A fine and warm week, the river is down and the weed is up, out of the water and flowering, temperatures in the twenties most days and a slight wind have resulted in some of the best Mayfly fishing in recent years. While driving down the lane at eight thirty from a cricket match earlier this week, there were clouds of Olives and Mayflies dancing over the fields and hedge, the still air allowing them to return to the river and lay their eggs resulting in some heavy falls of spinners that all fish have feasted hungrily on. Evening fishing has been fantastic with Mayfly patterns catching most fish; some have struggled in the morning when the fish have been at their most soporific after the previous night feasting.
While eating in the garden one evening this week a similar scene was played out over our heads, as the Mayflies massed beside a Sycamore tree that stands in the corner of my vegetable plot to perform their courtship dance. In Previous years this sight has been accompanied by the whistling and whirring of Swallows and Martins as they criss cross the garden spectacularly taking the Mayflies in hundred mile an hour mid flight. This year, we have to date, a handful of Swallows, no House Martins and a handful of Swifts. In previous years up to a hundred swallows and Martins have used the stables and house eaves for nesting sometimes up to three broods in a summer. I don’t know where they have got to but they are missing out on a real feast.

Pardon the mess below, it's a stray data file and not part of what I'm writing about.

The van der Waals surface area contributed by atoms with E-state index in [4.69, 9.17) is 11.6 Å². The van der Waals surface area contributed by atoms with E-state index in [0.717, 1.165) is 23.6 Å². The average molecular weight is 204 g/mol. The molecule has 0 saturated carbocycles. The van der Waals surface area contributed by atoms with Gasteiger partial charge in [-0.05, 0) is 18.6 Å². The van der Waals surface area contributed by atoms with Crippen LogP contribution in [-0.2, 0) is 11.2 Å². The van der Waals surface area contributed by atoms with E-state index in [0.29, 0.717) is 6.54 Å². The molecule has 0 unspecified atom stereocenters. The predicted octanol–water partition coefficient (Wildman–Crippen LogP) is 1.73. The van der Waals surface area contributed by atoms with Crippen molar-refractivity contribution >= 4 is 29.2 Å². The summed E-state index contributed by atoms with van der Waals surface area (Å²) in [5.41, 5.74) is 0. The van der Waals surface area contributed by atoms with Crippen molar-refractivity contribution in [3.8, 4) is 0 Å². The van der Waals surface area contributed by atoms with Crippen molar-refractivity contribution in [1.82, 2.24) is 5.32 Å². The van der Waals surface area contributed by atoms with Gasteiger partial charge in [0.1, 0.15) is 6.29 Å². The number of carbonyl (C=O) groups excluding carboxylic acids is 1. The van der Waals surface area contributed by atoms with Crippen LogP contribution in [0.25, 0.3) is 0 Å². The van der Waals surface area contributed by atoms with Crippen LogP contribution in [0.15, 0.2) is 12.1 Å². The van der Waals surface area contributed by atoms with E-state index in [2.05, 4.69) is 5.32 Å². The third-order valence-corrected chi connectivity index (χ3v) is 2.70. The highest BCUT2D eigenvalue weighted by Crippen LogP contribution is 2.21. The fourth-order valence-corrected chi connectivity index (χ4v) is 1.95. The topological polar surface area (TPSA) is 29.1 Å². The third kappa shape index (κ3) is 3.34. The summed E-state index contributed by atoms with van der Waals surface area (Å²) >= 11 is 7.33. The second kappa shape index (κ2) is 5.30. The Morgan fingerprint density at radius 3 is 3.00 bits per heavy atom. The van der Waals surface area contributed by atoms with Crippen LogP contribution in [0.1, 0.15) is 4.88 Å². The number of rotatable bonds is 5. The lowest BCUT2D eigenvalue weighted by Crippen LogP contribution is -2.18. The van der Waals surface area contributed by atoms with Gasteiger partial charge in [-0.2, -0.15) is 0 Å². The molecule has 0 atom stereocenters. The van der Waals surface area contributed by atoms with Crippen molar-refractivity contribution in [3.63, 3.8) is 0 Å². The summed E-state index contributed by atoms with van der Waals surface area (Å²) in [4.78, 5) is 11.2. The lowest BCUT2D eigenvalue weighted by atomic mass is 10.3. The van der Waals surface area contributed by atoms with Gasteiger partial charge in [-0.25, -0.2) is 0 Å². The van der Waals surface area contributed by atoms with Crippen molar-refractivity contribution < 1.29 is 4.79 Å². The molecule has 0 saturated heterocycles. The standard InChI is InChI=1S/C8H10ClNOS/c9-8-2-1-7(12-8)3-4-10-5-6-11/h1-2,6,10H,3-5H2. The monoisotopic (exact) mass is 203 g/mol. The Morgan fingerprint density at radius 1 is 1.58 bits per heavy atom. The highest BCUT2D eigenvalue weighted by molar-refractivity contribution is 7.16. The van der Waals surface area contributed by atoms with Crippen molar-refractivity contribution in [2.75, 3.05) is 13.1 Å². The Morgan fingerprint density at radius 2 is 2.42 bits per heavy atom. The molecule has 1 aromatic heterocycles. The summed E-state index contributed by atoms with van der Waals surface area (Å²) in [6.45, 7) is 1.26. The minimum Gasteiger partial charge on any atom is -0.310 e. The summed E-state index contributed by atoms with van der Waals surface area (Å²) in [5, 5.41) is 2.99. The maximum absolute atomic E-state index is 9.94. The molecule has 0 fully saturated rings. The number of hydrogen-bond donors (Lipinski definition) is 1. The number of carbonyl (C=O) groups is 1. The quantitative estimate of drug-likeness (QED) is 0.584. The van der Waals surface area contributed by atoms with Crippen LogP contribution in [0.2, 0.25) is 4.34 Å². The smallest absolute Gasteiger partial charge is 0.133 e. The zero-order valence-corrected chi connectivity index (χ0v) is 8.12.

I also carried out the monthly invertebrate sampling this week. Once again high numbers of Olives and Gammarus came up along with a similar number of caddis and mayflies as the last sample. There were more Blue Winged Olive in this sample, double figures, but not a significant amount.
The flight pond is warming up, and the algae blooming strong, it may be necessary to flush some water into the pond to drop the temperature, the fish do not seem distressed although they are not being fed at he moment.
All of the chickens have settled in and are producing eggs at a slightly reduced rate now that they are fed with corn. We have feasted on Omelettes and scrambled egg for much of the week and probably have a cholesterol count bordering on life threatening. But in the words of a well known Scottish comedian “ The graveyard’s full of people who’d love my cholesterol count”